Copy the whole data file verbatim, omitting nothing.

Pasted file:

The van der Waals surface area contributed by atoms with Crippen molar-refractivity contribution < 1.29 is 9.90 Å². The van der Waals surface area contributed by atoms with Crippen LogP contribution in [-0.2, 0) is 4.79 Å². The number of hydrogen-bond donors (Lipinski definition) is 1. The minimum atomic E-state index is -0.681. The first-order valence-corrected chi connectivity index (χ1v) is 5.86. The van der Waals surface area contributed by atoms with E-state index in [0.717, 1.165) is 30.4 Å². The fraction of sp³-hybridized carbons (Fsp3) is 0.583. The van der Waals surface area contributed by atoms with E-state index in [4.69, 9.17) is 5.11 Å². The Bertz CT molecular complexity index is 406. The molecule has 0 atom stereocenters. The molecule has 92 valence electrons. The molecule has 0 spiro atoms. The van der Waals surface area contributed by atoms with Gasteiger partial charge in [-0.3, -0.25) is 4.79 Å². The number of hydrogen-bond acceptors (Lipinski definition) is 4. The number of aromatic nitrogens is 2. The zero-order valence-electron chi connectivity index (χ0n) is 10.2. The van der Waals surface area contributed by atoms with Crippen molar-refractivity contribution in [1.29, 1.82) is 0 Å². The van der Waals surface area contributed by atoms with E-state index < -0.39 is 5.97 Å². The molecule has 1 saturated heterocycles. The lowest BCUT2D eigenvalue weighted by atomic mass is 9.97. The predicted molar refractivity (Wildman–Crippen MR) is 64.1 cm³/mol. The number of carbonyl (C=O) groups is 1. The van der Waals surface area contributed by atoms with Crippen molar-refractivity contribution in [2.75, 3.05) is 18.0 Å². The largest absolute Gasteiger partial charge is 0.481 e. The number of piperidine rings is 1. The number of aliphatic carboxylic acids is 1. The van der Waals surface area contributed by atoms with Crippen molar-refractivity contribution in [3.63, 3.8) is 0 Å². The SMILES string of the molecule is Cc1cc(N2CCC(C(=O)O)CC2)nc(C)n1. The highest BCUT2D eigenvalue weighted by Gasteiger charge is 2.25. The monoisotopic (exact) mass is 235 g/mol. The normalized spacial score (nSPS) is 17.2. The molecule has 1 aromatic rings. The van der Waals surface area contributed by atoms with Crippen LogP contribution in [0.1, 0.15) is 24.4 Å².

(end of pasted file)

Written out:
The van der Waals surface area contributed by atoms with Crippen molar-refractivity contribution < 1.29 is 9.90 Å². The van der Waals surface area contributed by atoms with Crippen LogP contribution in [-0.2, 0) is 4.79 Å². The number of hydrogen-bond donors (Lipinski definition) is 1. The minimum atomic E-state index is -0.681. The first-order valence-corrected chi connectivity index (χ1v) is 5.86. The van der Waals surface area contributed by atoms with E-state index in [0.717, 1.165) is 30.4 Å². The fraction of sp³-hybridized carbons (Fsp3) is 0.583. The van der Waals surface area contributed by atoms with E-state index in [4.69, 9.17) is 5.11 Å². The Bertz CT molecular complexity index is 406. The molecule has 0 atom stereocenters. The molecule has 92 valence electrons. The molecule has 0 spiro atoms. The van der Waals surface area contributed by atoms with Gasteiger partial charge in [-0.3, -0.25) is 4.79 Å². The number of hydrogen-bond acceptors (Lipinski definition) is 4. The number of aromatic nitrogens is 2. The zero-order valence-electron chi connectivity index (χ0n) is 10.2. The van der Waals surface area contributed by atoms with Crippen molar-refractivity contribution in [1.29, 1.82) is 0 Å². The van der Waals surface area contributed by atoms with E-state index < -0.39 is 5.97 Å². The molecule has 1 saturated heterocycles. The lowest BCUT2D eigenvalue weighted by atomic mass is 9.97. The predicted molar refractivity (Wildman–Crippen MR) is 64.1 cm³/mol. The number of carbonyl (C=O) groups is 1. The van der Waals surface area contributed by atoms with Crippen molar-refractivity contribution in [2.75, 3.05) is 18.0 Å². The largest absolute Gasteiger partial charge is 0.481 e. The number of piperidine rings is 1. The number of aliphatic carboxylic acids is 1. The van der Waals surface area contributed by atoms with Crippen molar-refractivity contribution in [3.63, 3.8) is 0 Å². The SMILES string of the molecule is Cc1cc(N2CCC(C(=O)O)CC2)nc(C)n1. The highest BCUT2D eigenvalue weighted by Gasteiger charge is 2.25. The monoisotopic (exact) mass is 235 g/mol. The normalized spacial score (nSPS) is 17.2. The molecule has 1 aromatic rings. The van der Waals surface area contributed by atoms with Crippen LogP contribution in [0.1, 0.15) is 24.4 Å².